Social Mood Conference | Socionomics Foundation

Excerpted from the April 2013 Elliott Wave Financial Forecast

by Elliott Prechter (April 5, 2013)

There is one unmitigated mania remaining. It is in Bitcoin, the world’s first successful digital currency. EWI first wrote up Bitcoin during its humble beginnings. The September 2010 issue of The Elliott Wave Theorist covered the new currency when 1 BTC was worth 6.5 cents. It turned out to be a great time to discuss it because with Bitcoins now trading at $137 (, a $1,000 investment at that time would be worth over $1.6 million. Bitcoin’s upward spikes, however, have coincided closely with those of other “risk-on” assets. Thus, the timing of the recent exponential rise shown on the chart is not surprising, as it coincides with the final speculative fling in the S&P. The bullish psychology of Bitcoin investors is at least at equally manic levels. Many enthusiasts on are taking out loans and/or liquidating their IRAs to buy Bitcoins. recently reported that one person even sold a $395,000 house to invest in Bitcoin:

A 22-year-old currency trader is selling his grandparents’ house for as many Bitcoins as he can get his hands on. [He] put the listing up for the family home in Alberta, Canada, several days ago.

Meanwhile, Bitcoin pundits are claiming that the price will eclipse a million dollars per coin. The new buzz-phrase going around the Bitcoin community is that “the singularity is here,” implying that Bitcoin is on a rapid path to becoming the new world currency. The sobering economic reality, at least for the time being, is that Bitcoin’s potential cannot quickly satisfy investors’ euphoric expectations. Bitcoin’s current technology is not capable of anything even close to Visa-level transaction traffic.

Because fiat paper currencies are ultimately doomed, EWT argued in 2010 that Bitcoin and its revolutionary properties are here to stay. Events like the confiscation of bank accounts in Cyprus illustrate the need for an unsulliable currency such as Bitcoin, but a significant correction in Bitcoin’s price is highly probable. The BTC bubble is clearly entwined in the “all the same market” top of a Grand Supercycle, and the near-vertical rise of recent days and weeks indicates that a price decline is likely to be deep. Nevertheless, Bitcoin is invulnerable to government-run printing presses. Long term, this facet should prove beneficial to Bitcoin’s ultimate success despite near-term risks.

Bitcoin Bust

Five days after the release of this article, Bitcoin crashed 61% over 2 days:

Gain more insights like these when you subscribe to The Socionomist Learn more about The Socionomics Membership now.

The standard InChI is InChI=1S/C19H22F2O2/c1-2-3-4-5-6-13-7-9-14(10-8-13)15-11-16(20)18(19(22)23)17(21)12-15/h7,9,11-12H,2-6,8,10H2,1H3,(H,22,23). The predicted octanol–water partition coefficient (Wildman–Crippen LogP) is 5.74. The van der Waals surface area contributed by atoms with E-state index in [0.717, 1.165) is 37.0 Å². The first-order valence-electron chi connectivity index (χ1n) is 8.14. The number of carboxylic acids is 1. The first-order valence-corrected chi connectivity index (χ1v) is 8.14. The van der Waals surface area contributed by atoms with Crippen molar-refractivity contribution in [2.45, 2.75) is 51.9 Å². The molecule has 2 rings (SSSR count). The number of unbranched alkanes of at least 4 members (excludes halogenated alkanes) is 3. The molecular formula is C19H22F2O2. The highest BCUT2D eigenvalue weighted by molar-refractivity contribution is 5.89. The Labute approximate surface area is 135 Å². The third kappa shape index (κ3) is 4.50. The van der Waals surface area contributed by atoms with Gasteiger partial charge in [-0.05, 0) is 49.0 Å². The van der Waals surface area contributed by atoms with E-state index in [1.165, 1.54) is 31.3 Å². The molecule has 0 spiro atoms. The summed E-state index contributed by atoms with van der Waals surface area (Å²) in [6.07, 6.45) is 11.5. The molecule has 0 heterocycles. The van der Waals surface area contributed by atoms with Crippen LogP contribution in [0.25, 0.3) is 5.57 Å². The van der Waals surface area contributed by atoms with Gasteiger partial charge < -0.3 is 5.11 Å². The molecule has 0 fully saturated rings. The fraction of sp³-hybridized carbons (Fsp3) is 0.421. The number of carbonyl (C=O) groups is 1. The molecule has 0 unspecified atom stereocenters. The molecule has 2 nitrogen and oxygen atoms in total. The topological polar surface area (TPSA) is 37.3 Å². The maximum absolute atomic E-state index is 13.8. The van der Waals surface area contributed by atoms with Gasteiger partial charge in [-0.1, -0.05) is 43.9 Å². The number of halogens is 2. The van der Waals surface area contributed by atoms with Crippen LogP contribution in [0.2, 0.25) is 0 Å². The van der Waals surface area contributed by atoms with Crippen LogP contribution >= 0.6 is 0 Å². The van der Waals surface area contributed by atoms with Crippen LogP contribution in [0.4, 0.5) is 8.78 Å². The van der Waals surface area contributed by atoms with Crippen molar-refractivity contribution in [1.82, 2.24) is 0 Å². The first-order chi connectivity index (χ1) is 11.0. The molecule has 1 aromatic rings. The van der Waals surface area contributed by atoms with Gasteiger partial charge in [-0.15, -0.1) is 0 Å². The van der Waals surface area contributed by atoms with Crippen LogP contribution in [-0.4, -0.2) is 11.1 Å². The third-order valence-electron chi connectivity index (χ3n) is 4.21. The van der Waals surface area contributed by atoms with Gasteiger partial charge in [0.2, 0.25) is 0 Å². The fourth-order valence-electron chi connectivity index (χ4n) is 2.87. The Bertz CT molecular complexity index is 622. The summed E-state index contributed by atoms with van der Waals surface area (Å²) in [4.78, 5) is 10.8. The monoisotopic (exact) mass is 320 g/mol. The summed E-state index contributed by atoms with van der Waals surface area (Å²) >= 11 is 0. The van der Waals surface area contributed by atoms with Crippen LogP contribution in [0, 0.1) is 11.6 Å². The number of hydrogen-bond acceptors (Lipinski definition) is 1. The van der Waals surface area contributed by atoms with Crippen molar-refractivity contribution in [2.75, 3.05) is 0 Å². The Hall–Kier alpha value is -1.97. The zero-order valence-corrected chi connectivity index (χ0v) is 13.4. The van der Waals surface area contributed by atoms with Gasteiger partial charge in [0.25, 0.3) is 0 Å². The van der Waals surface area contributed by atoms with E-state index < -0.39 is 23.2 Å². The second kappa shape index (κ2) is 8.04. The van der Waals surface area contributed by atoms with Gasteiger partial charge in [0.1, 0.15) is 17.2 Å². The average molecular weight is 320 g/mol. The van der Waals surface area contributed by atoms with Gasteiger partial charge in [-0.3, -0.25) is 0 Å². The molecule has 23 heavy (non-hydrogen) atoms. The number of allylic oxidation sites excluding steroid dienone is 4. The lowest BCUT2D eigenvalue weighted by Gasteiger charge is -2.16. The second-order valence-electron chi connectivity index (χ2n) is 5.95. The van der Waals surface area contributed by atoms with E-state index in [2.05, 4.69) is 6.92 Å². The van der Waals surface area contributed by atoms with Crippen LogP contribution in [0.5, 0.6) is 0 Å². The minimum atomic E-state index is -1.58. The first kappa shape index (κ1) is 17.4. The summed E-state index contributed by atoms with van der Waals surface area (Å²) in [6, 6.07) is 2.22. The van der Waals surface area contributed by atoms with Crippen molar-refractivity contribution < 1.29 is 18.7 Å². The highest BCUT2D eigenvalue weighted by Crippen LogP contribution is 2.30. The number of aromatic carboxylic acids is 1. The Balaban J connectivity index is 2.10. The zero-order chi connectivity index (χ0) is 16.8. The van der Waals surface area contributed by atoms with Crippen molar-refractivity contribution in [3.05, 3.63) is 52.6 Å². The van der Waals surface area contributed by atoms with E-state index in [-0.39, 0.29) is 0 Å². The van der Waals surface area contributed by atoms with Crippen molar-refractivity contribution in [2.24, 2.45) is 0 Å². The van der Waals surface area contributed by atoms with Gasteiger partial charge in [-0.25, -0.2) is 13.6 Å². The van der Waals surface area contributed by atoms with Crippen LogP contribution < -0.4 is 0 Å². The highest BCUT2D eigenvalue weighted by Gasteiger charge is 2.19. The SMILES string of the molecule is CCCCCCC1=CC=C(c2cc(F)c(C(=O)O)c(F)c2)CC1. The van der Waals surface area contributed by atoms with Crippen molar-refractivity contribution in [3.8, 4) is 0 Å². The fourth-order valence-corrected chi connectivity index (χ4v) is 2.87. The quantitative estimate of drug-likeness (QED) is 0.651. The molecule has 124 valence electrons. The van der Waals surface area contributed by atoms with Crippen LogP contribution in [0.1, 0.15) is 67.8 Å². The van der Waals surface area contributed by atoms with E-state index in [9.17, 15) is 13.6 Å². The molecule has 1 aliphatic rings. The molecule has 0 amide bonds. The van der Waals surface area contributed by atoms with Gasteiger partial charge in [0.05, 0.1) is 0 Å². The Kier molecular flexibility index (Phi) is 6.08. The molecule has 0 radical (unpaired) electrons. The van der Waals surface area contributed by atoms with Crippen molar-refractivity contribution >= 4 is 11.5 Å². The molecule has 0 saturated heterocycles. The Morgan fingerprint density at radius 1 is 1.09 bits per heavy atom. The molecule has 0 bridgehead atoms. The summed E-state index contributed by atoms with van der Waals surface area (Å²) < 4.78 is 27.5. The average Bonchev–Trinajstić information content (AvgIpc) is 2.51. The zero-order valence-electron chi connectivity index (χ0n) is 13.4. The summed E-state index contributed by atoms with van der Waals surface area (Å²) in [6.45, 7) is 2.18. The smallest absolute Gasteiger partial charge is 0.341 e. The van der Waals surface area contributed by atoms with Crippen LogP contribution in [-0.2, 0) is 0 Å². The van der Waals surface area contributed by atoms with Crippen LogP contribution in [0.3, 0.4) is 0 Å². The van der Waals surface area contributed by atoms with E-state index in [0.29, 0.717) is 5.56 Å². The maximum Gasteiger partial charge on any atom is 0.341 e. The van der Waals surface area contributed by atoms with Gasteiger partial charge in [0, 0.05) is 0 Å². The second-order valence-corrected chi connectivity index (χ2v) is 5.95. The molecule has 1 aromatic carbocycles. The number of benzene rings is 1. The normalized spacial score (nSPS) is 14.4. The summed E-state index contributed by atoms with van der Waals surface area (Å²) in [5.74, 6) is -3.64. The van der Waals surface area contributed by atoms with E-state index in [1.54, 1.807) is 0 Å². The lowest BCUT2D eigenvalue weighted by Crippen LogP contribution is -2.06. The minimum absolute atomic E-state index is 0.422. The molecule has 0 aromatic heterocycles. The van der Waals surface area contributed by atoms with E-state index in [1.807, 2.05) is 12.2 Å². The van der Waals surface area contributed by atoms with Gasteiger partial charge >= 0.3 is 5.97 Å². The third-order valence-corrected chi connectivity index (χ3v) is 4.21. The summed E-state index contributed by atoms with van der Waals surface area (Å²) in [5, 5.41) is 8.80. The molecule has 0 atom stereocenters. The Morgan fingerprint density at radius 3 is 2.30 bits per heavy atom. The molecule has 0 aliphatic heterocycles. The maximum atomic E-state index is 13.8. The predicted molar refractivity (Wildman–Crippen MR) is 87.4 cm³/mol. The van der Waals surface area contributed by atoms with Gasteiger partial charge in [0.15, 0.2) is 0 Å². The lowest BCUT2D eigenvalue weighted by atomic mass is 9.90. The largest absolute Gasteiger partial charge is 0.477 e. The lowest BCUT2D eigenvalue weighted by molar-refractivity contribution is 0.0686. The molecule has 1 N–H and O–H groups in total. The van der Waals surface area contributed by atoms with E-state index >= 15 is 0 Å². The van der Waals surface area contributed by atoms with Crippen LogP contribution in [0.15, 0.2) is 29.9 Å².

Socionomics InstituteThe Socionomist is a monthly online magazine designed to help readers see and capitalize on the waves of social mood that contantly occur throughout the world. It is published by the Socionomics Institute, Robert R. Prechter, president; Matt Lampert, editor-in-chief; Alyssa Hayden, editor; Alan Hall and Chuck Thompson, staff writers; Dave Allman and Pete Kendall, editorial direction; Chuck Thompson, production; Ben Hall, proofreader.

For subscription matters, contact Customer Care: Call 770-536-0309 (internationally) or 800-336-1618 (within the U.S.). Or email

We are always interested in guest submissions. Please email manuscripts and proposals to Chuck Thompson via Mailing address: P.O. Box 1618, Gainesville, Georgia, 30503, U.S.A. Phone 770-536-0309. Please consult the submission guidelines located at

For our latest offerings: Visit our website,, listing BOOKS, DVDs and more.

Correspondence is welcome, but volume of mail often precludes a reply. Whether it is a general inquiry, socionomics commentary or a research idea, you can email us at

Most economists, historians and sociologists presume that events determine society’s mood. But socionomics hypothesizes the opposite: that social mood regulates the character of social events. The events of history—such as investment booms and busts, political events, macroeconomic trends and even peace and war—are the products of a naturally occurring pattern of social-mood fluctuation. Such events, therefore, are not randomly distributed, as is commonly believed, but are in fact probabilistically predictable. Socionomics also posits that the stock market is the best available meter of a society’s aggregate mood, that news is irrelevant to social mood, and that financial and economic decision-making are fundamentally different in that financial decisions are motivated by the herding impulse while economic choices are guided by supply and demand. For more information about socionomic theory, see (1) the text, The Wave Principle of Human Social Behavior © 1999, by Robert Prechter; (2) the introductory documentary History's Hidden Engine; (3) the video Toward a New Science of Social Prediction, Prechter’s 2004 speech before the London School of Economics in which he presents evidence to support his socionomic hypothesis; and (4) the Socionomics Institute’s website, At no time will the Socionomics Institute make specific recommendations about a course of action for any specific person, and at no time may a reader, caller or viewer be justified in inferring that any such advice is intended.

All contents copyright © 2023 Socionomics Institute. All rights reserved. Feel free to quote, cite or review, giving full credit. Typos and other such errors may be corrected after initial posting.